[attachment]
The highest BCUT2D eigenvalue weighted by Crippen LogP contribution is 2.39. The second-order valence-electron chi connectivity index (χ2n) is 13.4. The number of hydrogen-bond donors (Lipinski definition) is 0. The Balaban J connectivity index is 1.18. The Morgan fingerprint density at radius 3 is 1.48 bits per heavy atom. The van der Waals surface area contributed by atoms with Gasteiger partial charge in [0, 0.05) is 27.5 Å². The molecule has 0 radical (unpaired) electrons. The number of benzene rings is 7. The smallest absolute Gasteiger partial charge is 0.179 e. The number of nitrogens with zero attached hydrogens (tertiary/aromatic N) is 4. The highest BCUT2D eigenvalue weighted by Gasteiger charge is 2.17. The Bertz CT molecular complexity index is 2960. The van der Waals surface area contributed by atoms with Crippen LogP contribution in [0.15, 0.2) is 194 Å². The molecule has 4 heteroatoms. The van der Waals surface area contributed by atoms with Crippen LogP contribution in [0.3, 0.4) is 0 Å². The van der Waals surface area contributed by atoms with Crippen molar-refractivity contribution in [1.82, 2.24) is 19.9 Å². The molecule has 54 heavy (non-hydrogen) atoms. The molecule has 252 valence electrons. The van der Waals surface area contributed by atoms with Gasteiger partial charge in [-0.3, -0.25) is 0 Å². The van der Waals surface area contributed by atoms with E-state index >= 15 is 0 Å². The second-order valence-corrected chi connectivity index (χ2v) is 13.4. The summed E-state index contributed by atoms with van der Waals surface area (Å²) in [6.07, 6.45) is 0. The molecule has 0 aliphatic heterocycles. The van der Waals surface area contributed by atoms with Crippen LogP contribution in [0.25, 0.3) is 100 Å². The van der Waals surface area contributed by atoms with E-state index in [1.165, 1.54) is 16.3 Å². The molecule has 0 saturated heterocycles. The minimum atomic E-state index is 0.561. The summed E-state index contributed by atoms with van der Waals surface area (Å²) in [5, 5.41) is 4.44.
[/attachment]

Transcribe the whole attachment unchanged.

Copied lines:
The highest BCUT2D eigenvalue weighted by Crippen LogP contribution is 2.39. The second-order valence-electron chi connectivity index (χ2n) is 13.4. The number of hydrogen-bond donors (Lipinski definition) is 0. The Balaban J connectivity index is 1.18. The Morgan fingerprint density at radius 3 is 1.48 bits per heavy atom. The van der Waals surface area contributed by atoms with Gasteiger partial charge in [0, 0.05) is 27.5 Å². The molecule has 0 radical (unpaired) electrons. The number of benzene rings is 7. The smallest absolute Gasteiger partial charge is 0.179 e. The number of nitrogens with zero attached hydrogens (tertiary/aromatic N) is 4. The highest BCUT2D eigenvalue weighted by Gasteiger charge is 2.17. The Bertz CT molecular complexity index is 2960. The van der Waals surface area contributed by atoms with Crippen LogP contribution in [0.15, 0.2) is 194 Å². The molecule has 4 heteroatoms. The van der Waals surface area contributed by atoms with Crippen LogP contribution in [0.3, 0.4) is 0 Å². The van der Waals surface area contributed by atoms with Crippen molar-refractivity contribution in [1.82, 2.24) is 19.9 Å². The molecule has 54 heavy (non-hydrogen) atoms. The molecule has 252 valence electrons. The van der Waals surface area contributed by atoms with Gasteiger partial charge in [-0.3, -0.25) is 0 Å². The van der Waals surface area contributed by atoms with E-state index >= 15 is 0 Å². The second-order valence-corrected chi connectivity index (χ2v) is 13.4. The summed E-state index contributed by atoms with van der Waals surface area (Å²) in [6.07, 6.45) is 0. The molecule has 0 aliphatic heterocycles. The van der Waals surface area contributed by atoms with Crippen LogP contribution in [0.25, 0.3) is 100 Å². The van der Waals surface area contributed by atoms with E-state index in [1.165, 1.54) is 16.3 Å². The molecule has 0 saturated heterocycles. The minimum atomic E-state index is 0.561. The summed E-state index contributed by atoms with van der Waals surface area (Å²) in [5, 5.41) is 4.44.